The first action for the morning cooks is to turn the big parabolic mirror towards sunrise. Then they place a pot of water into the mirror's focus for morning coffee. The rest happens on its own. The cooks are satisfied: "The Scheffler mirror is very easy to use. The food cooks quickly when there is direct sun." The Scheffler mirror was built in Tamera in cooperation with the Swiss travelling advocate for sustainable development, Alec Gagneux. "The advantage of this technology is," he explains, "that it runs without expensive photovoltaics and can be built and repaired relatively easily without specialist education. What distinguishes the Scheffler mirror from other parabolic solar mirrors is its convenience of use. It is possible to cook inside the house -- a decisive advantage in hot countries where no one wants to stand outside in the midday sun to cook."
The Technology of the Scheffler Mirror
A Scheffler mirror is a fixed-focus solar reflector. The original idea came from Jürgen and Hans Kleinwächter. The inventor Wolfgang Scheffler developed it further for the needs of economically poor, sun-rich countries. The invention is not patented: its construction plans are available to all, following the open-source philosophy (http://www.solare-bruecke.org/). Sunlight is focused on a fixed point, and remains focused there by means of a simple automatic adjustment system even as the relative position of the sun changes during the day. Wolfgang Scheffler developed an intelligent clockwork adjustment mechanism: the mirror moves automatically to follow the course of the sun with the help of a mechanism built from bicycle parts. The tracking mechanism of the Scheffler mirror means that a solar oven, for instance, can run throughout a sunny day without needing any manual adjustment, thus enabling the construction of solar kitchens. The mirror continuously supplies concentrated light energy. The distance between the hot focus (for instance the baking oven in a house) and the centre of the reflector (the mirror in front of the house) is defined by the curve chosen for the mirror.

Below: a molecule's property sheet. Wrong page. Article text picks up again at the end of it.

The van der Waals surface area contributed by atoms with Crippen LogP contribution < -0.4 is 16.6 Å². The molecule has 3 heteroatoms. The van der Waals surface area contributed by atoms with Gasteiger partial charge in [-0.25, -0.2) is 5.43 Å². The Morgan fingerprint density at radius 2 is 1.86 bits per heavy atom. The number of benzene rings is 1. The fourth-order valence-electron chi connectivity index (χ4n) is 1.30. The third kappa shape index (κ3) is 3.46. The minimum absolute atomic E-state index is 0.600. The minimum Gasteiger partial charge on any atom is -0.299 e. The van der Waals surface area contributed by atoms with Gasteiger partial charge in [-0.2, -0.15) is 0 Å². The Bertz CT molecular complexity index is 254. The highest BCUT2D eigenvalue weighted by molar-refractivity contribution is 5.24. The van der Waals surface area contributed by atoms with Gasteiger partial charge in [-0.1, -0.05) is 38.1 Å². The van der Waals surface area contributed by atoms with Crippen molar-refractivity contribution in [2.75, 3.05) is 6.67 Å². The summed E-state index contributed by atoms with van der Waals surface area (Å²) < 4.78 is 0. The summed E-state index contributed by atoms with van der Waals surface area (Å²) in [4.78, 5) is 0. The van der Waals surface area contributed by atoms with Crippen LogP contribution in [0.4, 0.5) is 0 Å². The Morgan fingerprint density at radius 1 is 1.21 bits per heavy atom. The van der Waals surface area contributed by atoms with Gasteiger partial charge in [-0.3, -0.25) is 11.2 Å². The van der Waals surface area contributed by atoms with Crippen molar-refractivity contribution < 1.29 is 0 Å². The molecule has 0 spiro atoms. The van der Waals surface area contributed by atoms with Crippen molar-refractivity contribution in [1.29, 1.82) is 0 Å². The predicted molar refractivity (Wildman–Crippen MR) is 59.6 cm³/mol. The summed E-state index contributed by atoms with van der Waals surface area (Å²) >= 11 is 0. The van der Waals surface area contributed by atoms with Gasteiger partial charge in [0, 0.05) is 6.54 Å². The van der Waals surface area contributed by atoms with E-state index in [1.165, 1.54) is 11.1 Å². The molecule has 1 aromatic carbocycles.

Where Are Scheffler Mirrors Used?
For the past 20 years the mirrors have been used in many southern countries. The Barefoot College in India holds regular courses on the Scheffler mirror, enabling women to create their own independent and environmentally friendly energy source in rural areas. Different modules can be placed in the mirror's focus, such as a steam generator or heat-store in place of the cooking pot or oven.
How Effective Is this Technology?
The output of a reflector with a surface of 10 square metres varies depending on the season of the year between 2.2 kW during summer and 3.3 kW during winter, assuming solar radiation of 700 watts per square metre. At our latitudes, the power (energy per unit time) of the Scheffler mirror is higher in winter than in summer as the area of the mirror is used more effectively when the sun is lower in the sky. The total energy received during a day is however still greater during summer as there are more hours of sunshine.